I doubt the United Auto Workers had anything to do with it. They haven’t said a word about the heat. There are fans around, but we have to get our own water.

In the months since last year’s sellout contract, there have been multiple injuries and deaths at the sprawling industrial complex, where workers have been subjected to a regime of forced overtime and speedup. This includes Tywaun Long, a 46-year-old worker who died of a heart attack on the assembly line in April.

One Ford Chicago Assembly Plant (CAP) worker said that his coworker was taken out on a stretcher Saturday due to the heat.

He added:

We got up to 100 a couple days. They took one out on a stretcher on Saturday. They are not passing out water or anything.

Another CAP worker said:

It’s hot, sweaty and uncomfortable! I’m tired of that every year. 100 degrees it feels like. And Ford is comfortable with their employees working in these conditions.

A Stellantis worker at the company’s Detroit Assembly Complex said:

We have been told we can’t have plug-in fans, just as the heat has reached over 90 degrees! That is unfair and unacceptable! And why doesn’t the job provide huge fans on the ceilings or something!? Not everyone can afford one of their own.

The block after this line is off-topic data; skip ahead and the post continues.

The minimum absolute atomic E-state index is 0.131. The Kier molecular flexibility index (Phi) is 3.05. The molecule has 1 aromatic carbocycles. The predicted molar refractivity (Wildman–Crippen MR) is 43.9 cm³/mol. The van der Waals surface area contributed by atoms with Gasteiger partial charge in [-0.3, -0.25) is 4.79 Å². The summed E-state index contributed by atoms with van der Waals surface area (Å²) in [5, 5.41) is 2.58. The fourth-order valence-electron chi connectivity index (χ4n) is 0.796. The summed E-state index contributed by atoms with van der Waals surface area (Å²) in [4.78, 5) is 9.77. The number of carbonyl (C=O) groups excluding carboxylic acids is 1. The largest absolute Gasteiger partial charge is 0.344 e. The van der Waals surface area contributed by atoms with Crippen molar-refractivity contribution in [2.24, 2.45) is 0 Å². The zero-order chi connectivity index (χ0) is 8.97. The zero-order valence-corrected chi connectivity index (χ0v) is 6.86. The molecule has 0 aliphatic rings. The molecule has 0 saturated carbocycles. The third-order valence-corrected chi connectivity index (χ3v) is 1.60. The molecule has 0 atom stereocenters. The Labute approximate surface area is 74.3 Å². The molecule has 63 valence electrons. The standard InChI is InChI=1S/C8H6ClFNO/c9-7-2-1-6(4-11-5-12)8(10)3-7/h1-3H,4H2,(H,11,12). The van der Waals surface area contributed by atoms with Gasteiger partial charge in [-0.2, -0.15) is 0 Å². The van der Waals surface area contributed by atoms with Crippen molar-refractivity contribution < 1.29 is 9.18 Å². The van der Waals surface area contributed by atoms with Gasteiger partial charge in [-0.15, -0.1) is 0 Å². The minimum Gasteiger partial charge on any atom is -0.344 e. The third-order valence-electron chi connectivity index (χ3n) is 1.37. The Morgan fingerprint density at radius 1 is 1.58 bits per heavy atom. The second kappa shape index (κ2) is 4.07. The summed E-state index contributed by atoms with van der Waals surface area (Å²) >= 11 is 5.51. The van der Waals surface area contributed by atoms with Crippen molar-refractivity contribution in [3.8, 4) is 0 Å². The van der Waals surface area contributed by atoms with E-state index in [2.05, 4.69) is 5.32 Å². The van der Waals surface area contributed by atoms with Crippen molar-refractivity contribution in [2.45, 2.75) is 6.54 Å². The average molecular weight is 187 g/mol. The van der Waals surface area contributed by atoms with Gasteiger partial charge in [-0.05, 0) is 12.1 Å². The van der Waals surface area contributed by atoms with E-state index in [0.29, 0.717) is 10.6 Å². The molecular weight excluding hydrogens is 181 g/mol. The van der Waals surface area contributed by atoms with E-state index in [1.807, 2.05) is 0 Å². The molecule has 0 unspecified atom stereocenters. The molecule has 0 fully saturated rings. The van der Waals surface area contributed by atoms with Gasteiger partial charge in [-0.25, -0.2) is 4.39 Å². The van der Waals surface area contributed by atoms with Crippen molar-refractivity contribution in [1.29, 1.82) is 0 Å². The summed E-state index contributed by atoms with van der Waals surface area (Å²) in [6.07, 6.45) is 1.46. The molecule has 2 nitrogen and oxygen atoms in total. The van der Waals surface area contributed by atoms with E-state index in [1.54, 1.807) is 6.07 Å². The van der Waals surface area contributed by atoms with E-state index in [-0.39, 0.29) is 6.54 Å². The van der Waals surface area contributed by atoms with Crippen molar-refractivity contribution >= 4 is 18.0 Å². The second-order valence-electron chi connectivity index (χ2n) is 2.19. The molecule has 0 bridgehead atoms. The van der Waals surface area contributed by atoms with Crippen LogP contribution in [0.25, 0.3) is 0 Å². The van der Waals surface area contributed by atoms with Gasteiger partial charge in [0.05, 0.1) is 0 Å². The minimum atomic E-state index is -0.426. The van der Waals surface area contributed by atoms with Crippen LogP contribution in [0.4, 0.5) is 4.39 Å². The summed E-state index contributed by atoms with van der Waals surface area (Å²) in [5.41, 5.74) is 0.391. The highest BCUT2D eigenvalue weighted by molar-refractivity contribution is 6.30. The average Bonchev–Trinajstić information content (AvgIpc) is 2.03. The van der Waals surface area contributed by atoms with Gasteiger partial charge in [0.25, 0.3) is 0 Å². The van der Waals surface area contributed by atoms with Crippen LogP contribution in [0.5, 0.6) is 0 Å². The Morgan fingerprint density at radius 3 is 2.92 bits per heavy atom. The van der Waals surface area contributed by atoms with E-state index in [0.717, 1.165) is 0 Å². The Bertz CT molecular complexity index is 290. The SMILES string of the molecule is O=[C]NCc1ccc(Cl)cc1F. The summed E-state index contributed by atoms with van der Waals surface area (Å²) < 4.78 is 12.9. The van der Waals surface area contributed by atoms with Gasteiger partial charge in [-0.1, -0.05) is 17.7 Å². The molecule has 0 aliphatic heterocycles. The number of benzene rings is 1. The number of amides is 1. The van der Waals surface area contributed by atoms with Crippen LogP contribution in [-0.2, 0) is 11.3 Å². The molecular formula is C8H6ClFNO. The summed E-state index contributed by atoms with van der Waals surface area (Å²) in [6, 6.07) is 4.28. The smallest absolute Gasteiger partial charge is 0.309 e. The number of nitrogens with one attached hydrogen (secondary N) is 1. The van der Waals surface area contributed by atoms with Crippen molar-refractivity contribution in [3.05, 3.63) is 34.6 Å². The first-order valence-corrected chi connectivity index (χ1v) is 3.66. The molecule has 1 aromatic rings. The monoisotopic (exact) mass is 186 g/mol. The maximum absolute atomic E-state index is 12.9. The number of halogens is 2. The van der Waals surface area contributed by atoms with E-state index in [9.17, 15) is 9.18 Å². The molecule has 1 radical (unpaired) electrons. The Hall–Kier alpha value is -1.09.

A General Motors worker in Flint, Michigan, said:

It’s honestly hard to breathe. This is intolerable. I am lucky enough to have an air conditioner nearby, but my shirt is soaked in sweat still. Everyone looks miserable and it’s hard to move around because it’s muggy and so hot.

One woman posted on Facebook, “How many people have to pass out before they close the shop?”

At the Mack Trucks plant in Macungie, Pennsylvania, management is running the plant at full tilt after several recent down days due to parts shortages. One worker told the WSWS: